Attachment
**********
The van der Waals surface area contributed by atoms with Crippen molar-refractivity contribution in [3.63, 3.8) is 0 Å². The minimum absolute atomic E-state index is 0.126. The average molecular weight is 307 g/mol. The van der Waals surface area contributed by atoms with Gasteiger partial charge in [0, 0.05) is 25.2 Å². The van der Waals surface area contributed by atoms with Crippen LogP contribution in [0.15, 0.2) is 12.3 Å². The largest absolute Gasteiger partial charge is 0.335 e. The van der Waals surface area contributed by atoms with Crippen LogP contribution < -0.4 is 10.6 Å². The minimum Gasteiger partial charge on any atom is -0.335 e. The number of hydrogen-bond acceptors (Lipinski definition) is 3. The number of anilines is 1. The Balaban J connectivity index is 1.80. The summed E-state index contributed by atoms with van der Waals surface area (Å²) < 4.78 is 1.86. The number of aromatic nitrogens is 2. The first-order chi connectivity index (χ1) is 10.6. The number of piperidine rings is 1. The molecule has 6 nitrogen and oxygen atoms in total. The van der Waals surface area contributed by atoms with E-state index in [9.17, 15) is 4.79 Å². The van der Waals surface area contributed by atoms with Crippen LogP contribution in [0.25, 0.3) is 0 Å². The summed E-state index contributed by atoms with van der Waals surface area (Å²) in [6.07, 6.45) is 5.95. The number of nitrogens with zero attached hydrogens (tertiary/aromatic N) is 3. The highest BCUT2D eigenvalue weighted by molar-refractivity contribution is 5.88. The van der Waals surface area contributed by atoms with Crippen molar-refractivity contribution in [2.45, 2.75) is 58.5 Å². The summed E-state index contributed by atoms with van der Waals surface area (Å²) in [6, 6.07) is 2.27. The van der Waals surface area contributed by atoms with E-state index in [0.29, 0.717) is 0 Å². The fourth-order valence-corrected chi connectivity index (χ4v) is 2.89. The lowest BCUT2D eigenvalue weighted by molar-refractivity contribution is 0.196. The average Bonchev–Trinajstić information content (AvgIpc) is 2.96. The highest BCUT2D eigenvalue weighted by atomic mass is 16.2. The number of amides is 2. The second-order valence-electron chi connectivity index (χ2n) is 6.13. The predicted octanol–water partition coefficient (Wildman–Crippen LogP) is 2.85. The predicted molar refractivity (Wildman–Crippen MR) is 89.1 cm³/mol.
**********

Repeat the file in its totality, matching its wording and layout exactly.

The van der Waals surface area contributed by atoms with Crippen molar-refractivity contribution in [3.63, 3.8) is 0 Å². The minimum absolute atomic E-state index is 0.126. The average molecular weight is 307 g/mol. The van der Waals surface area contributed by atoms with Gasteiger partial charge in [0, 0.05) is 25.2 Å². The van der Waals surface area contributed by atoms with Crippen LogP contribution in [0.15, 0.2) is 12.3 Å². The largest absolute Gasteiger partial charge is 0.335 e. The van der Waals surface area contributed by atoms with Crippen LogP contribution < -0.4 is 10.6 Å². The minimum Gasteiger partial charge on any atom is -0.335 e. The number of hydrogen-bond acceptors (Lipinski definition) is 3. The number of anilines is 1. The Balaban J connectivity index is 1.80. The summed E-state index contributed by atoms with van der Waals surface area (Å²) < 4.78 is 1.86. The number of aromatic nitrogens is 2. The first-order chi connectivity index (χ1) is 10.6. The number of piperidine rings is 1. The molecule has 6 nitrogen and oxygen atoms in total. The van der Waals surface area contributed by atoms with E-state index in [9.17, 15) is 4.79 Å². The van der Waals surface area contributed by atoms with Crippen LogP contribution in [0.25, 0.3) is 0 Å². The summed E-state index contributed by atoms with van der Waals surface area (Å²) in [6.07, 6.45) is 5.95. The number of nitrogens with zero attached hydrogens (tertiary/aromatic N) is 3. The highest BCUT2D eigenvalue weighted by molar-refractivity contribution is 5.88. The van der Waals surface area contributed by atoms with Crippen molar-refractivity contribution in [2.45, 2.75) is 58.5 Å². The summed E-state index contributed by atoms with van der Waals surface area (Å²) in [6, 6.07) is 2.27. The van der Waals surface area contributed by atoms with E-state index in [0.29, 0.717) is 0 Å². The fourth-order valence-corrected chi connectivity index (χ4v) is 2.89. The lowest BCUT2D eigenvalue weighted by molar-refractivity contribution is 0.196. The average Bonchev–Trinajstić information content (AvgIpc) is 2.96. The highest BCUT2D eigenvalue weighted by atomic mass is 16.2. The number of amides is 2. The second-order valence-electron chi connectivity index (χ2n) is 6.13. The predicted octanol–water partition coefficient (Wildman–Crippen LogP) is 2.85. The predicted molar refractivity (Wildman–Crippen MR) is 89.1 cm³/mol.